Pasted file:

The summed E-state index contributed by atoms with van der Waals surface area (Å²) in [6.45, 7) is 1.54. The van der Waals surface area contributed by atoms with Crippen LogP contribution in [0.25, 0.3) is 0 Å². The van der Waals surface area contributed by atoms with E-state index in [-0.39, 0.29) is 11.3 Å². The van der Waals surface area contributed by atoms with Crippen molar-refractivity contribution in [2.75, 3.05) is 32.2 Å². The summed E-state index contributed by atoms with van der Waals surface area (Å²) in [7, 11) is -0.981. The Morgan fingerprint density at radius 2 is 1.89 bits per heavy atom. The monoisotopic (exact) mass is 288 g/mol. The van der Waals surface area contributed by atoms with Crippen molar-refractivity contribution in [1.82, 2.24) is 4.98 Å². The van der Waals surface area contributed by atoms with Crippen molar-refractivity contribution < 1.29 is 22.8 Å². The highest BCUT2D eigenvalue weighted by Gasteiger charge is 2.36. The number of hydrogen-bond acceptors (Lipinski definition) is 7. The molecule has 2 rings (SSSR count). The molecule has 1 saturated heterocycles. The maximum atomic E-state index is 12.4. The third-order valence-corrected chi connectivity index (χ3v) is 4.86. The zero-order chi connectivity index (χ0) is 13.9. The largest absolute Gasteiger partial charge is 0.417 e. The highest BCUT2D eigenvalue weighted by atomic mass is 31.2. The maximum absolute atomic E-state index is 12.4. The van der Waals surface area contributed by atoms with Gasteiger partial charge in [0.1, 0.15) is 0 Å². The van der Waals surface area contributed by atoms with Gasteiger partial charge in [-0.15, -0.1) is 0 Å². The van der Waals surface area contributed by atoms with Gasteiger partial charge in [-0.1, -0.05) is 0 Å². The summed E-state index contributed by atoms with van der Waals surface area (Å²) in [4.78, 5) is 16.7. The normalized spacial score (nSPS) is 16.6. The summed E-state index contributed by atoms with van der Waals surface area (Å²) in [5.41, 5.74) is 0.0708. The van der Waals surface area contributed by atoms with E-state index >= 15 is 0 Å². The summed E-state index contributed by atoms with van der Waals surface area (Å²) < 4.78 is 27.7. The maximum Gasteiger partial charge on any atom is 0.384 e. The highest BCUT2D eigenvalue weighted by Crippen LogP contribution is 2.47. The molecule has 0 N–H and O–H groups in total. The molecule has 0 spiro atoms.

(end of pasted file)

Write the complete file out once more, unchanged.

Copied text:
The summed E-state index contributed by atoms with van der Waals surface area (Å²) in [6.45, 7) is 1.54. The van der Waals surface area contributed by atoms with Crippen LogP contribution in [0.25, 0.3) is 0 Å². The van der Waals surface area contributed by atoms with E-state index in [-0.39, 0.29) is 11.3 Å². The van der Waals surface area contributed by atoms with Crippen molar-refractivity contribution in [2.75, 3.05) is 32.2 Å². The summed E-state index contributed by atoms with van der Waals surface area (Å²) in [7, 11) is -0.981. The Morgan fingerprint density at radius 2 is 1.89 bits per heavy atom. The monoisotopic (exact) mass is 288 g/mol. The van der Waals surface area contributed by atoms with Crippen molar-refractivity contribution in [1.82, 2.24) is 4.98 Å². The van der Waals surface area contributed by atoms with Crippen molar-refractivity contribution < 1.29 is 22.8 Å². The highest BCUT2D eigenvalue weighted by Gasteiger charge is 2.36. The number of hydrogen-bond acceptors (Lipinski definition) is 7. The molecule has 2 rings (SSSR count). The molecule has 1 saturated heterocycles. The maximum atomic E-state index is 12.4. The third-order valence-corrected chi connectivity index (χ3v) is 4.86. The zero-order chi connectivity index (χ0) is 13.9. The largest absolute Gasteiger partial charge is 0.417 e. The highest BCUT2D eigenvalue weighted by atomic mass is 31.2. The maximum absolute atomic E-state index is 12.4. The van der Waals surface area contributed by atoms with Gasteiger partial charge in [0.1, 0.15) is 0 Å². The van der Waals surface area contributed by atoms with Gasteiger partial charge in [-0.15, -0.1) is 0 Å². The van der Waals surface area contributed by atoms with Gasteiger partial charge in [-0.1, -0.05) is 0 Å². The summed E-state index contributed by atoms with van der Waals surface area (Å²) in [4.78, 5) is 16.7. The normalized spacial score (nSPS) is 16.6. The summed E-state index contributed by atoms with van der Waals surface area (Å²) in [5.41, 5.74) is 0.0708. The van der Waals surface area contributed by atoms with E-state index >= 15 is 0 Å². The summed E-state index contributed by atoms with van der Waals surface area (Å²) < 4.78 is 27.7. The maximum Gasteiger partial charge on any atom is 0.384 e. The highest BCUT2D eigenvalue weighted by Crippen LogP contribution is 2.47. The molecule has 0 N–H and O–H groups in total. The molecule has 0 spiro atoms.